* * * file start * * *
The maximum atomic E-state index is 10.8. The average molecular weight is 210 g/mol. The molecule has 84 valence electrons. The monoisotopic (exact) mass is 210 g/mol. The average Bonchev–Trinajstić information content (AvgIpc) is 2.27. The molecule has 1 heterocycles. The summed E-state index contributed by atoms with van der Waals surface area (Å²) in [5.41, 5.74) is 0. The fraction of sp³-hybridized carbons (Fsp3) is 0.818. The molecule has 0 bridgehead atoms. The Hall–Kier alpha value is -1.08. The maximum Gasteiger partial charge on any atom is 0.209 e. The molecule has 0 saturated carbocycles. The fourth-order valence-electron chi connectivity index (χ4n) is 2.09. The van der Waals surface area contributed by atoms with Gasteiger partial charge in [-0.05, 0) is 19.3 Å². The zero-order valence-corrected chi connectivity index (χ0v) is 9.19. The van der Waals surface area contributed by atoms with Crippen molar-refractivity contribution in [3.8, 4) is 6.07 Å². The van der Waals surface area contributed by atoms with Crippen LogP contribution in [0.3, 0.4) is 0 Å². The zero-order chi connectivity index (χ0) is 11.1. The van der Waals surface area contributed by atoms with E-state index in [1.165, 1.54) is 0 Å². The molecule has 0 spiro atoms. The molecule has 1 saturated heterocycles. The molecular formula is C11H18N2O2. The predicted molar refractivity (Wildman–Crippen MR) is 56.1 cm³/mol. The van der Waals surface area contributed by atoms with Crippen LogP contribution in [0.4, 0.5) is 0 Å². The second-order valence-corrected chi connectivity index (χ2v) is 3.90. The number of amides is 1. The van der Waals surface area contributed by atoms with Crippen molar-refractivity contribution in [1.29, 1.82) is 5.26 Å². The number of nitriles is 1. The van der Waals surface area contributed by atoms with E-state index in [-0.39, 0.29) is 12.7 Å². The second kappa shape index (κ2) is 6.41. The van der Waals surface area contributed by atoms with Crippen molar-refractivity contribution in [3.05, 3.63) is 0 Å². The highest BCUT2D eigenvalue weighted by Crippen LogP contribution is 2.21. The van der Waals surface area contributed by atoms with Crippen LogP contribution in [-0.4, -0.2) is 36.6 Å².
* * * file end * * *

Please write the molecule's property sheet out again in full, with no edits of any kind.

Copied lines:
The maximum atomic E-state index is 10.8. The average molecular weight is 210 g/mol. The molecule has 84 valence electrons. The monoisotopic (exact) mass is 210 g/mol. The average Bonchev–Trinajstić information content (AvgIpc) is 2.27. The molecule has 1 heterocycles. The summed E-state index contributed by atoms with van der Waals surface area (Å²) in [5.41, 5.74) is 0. The fraction of sp³-hybridized carbons (Fsp3) is 0.818. The molecule has 0 bridgehead atoms. The Hall–Kier alpha value is -1.08. The maximum Gasteiger partial charge on any atom is 0.209 e. The molecule has 0 saturated carbocycles. The fourth-order valence-electron chi connectivity index (χ4n) is 2.09. The van der Waals surface area contributed by atoms with Gasteiger partial charge in [-0.05, 0) is 19.3 Å². The zero-order valence-corrected chi connectivity index (χ0v) is 9.19. The van der Waals surface area contributed by atoms with Crippen molar-refractivity contribution in [3.8, 4) is 6.07 Å². The van der Waals surface area contributed by atoms with Crippen LogP contribution in [0.3, 0.4) is 0 Å². The zero-order chi connectivity index (χ0) is 11.1. The van der Waals surface area contributed by atoms with E-state index in [1.165, 1.54) is 0 Å². The molecule has 0 spiro atoms. The molecule has 1 saturated heterocycles. The molecular formula is C11H18N2O2. The predicted molar refractivity (Wildman–Crippen MR) is 56.1 cm³/mol. The van der Waals surface area contributed by atoms with Crippen LogP contribution in [0.4, 0.5) is 0 Å². The second-order valence-corrected chi connectivity index (χ2v) is 3.90. The number of amides is 1. The van der Waals surface area contributed by atoms with Crippen molar-refractivity contribution in [1.29, 1.82) is 5.26 Å². The number of nitriles is 1. The van der Waals surface area contributed by atoms with E-state index in [-0.39, 0.29) is 12.7 Å². The second kappa shape index (κ2) is 6.41. The van der Waals surface area contributed by atoms with Crippen molar-refractivity contribution in [3.05, 3.63) is 0 Å². The highest BCUT2D eigenvalue weighted by Crippen LogP contribution is 2.21. The van der Waals surface area contributed by atoms with Crippen LogP contribution in [-0.4, -0.2) is 36.6 Å².